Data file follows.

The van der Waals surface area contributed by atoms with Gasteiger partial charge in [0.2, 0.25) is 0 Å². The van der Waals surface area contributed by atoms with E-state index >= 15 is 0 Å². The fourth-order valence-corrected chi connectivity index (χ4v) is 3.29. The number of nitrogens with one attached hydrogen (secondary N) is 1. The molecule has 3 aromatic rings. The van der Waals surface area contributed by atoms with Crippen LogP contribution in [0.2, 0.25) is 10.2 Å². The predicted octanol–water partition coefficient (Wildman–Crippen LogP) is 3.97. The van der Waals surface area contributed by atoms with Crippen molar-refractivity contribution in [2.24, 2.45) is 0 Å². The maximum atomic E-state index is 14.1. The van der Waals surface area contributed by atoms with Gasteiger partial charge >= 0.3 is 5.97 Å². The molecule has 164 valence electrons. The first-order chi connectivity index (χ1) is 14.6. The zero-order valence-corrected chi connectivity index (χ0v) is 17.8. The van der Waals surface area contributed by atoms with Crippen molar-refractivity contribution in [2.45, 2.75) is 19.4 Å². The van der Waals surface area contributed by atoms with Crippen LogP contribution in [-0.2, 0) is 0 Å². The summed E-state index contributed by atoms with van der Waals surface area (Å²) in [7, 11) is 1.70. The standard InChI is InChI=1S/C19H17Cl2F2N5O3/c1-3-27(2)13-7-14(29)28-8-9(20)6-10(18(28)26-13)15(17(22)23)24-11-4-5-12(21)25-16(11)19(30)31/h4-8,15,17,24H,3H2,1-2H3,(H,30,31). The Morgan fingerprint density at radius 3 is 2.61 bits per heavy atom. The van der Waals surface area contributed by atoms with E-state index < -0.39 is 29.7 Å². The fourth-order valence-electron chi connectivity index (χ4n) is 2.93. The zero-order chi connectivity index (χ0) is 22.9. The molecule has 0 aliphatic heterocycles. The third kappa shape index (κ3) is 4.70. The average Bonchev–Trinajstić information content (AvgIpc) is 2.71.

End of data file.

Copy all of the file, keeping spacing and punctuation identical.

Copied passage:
The van der Waals surface area contributed by atoms with Gasteiger partial charge in [0.2, 0.25) is 0 Å². The van der Waals surface area contributed by atoms with E-state index >= 15 is 0 Å². The fourth-order valence-corrected chi connectivity index (χ4v) is 3.29. The number of nitrogens with one attached hydrogen (secondary N) is 1. The molecule has 3 aromatic rings. The van der Waals surface area contributed by atoms with Crippen LogP contribution in [0.2, 0.25) is 10.2 Å². The predicted octanol–water partition coefficient (Wildman–Crippen LogP) is 3.97. The van der Waals surface area contributed by atoms with Crippen molar-refractivity contribution in [2.24, 2.45) is 0 Å². The maximum atomic E-state index is 14.1. The van der Waals surface area contributed by atoms with Gasteiger partial charge >= 0.3 is 5.97 Å². The molecule has 164 valence electrons. The first-order chi connectivity index (χ1) is 14.6. The zero-order valence-corrected chi connectivity index (χ0v) is 17.8. The van der Waals surface area contributed by atoms with Crippen molar-refractivity contribution in [2.45, 2.75) is 19.4 Å². The van der Waals surface area contributed by atoms with Crippen LogP contribution in [-0.2, 0) is 0 Å². The summed E-state index contributed by atoms with van der Waals surface area (Å²) in [7, 11) is 1.70. The standard InChI is InChI=1S/C19H17Cl2F2N5O3/c1-3-27(2)13-7-14(29)28-8-9(20)6-10(18(28)26-13)15(17(22)23)24-11-4-5-12(21)25-16(11)19(30)31/h4-8,15,17,24H,3H2,1-2H3,(H,30,31). The Morgan fingerprint density at radius 3 is 2.61 bits per heavy atom. The van der Waals surface area contributed by atoms with E-state index < -0.39 is 29.7 Å². The fourth-order valence-electron chi connectivity index (χ4n) is 2.93. The zero-order chi connectivity index (χ0) is 22.9. The molecule has 0 aliphatic heterocycles. The third kappa shape index (κ3) is 4.70. The average Bonchev–Trinajstić information content (AvgIpc) is 2.71.